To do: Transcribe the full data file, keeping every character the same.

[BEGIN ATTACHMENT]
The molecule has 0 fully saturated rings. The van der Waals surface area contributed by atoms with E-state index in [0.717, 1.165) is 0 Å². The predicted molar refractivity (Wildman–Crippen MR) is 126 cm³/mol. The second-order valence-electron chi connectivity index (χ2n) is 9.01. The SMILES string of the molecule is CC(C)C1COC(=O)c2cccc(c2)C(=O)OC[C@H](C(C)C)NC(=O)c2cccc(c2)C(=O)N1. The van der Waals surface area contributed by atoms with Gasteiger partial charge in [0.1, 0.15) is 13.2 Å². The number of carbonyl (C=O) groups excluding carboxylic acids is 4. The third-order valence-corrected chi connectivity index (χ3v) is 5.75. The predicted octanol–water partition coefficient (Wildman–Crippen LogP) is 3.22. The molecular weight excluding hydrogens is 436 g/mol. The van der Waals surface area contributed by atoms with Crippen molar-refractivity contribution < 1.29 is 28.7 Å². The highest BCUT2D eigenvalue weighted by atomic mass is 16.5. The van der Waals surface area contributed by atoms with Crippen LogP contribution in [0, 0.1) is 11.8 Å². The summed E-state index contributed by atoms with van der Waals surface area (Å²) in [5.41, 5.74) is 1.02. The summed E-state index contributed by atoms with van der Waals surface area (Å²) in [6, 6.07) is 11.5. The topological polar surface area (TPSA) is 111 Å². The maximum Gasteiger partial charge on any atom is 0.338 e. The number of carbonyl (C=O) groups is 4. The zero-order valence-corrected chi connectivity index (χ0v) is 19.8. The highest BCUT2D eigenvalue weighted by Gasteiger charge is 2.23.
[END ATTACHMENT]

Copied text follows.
The molecule has 0 fully saturated rings. The van der Waals surface area contributed by atoms with E-state index in [0.717, 1.165) is 0 Å². The predicted molar refractivity (Wildman–Crippen MR) is 126 cm³/mol. The second-order valence-electron chi connectivity index (χ2n) is 9.01. The SMILES string of the molecule is CC(C)C1COC(=O)c2cccc(c2)C(=O)OC[C@H](C(C)C)NC(=O)c2cccc(c2)C(=O)N1. The van der Waals surface area contributed by atoms with Gasteiger partial charge in [0.1, 0.15) is 13.2 Å². The number of carbonyl (C=O) groups excluding carboxylic acids is 4. The third-order valence-corrected chi connectivity index (χ3v) is 5.75. The predicted octanol–water partition coefficient (Wildman–Crippen LogP) is 3.22. The molecular weight excluding hydrogens is 436 g/mol. The van der Waals surface area contributed by atoms with Crippen molar-refractivity contribution < 1.29 is 28.7 Å². The highest BCUT2D eigenvalue weighted by atomic mass is 16.5. The van der Waals surface area contributed by atoms with Crippen LogP contribution in [0, 0.1) is 11.8 Å². The summed E-state index contributed by atoms with van der Waals surface area (Å²) in [5.41, 5.74) is 1.02. The summed E-state index contributed by atoms with van der Waals surface area (Å²) in [6, 6.07) is 11.5. The topological polar surface area (TPSA) is 111 Å². The maximum Gasteiger partial charge on any atom is 0.338 e. The number of carbonyl (C=O) groups is 4. The zero-order valence-corrected chi connectivity index (χ0v) is 19.8. The highest BCUT2D eigenvalue weighted by Gasteiger charge is 2.23.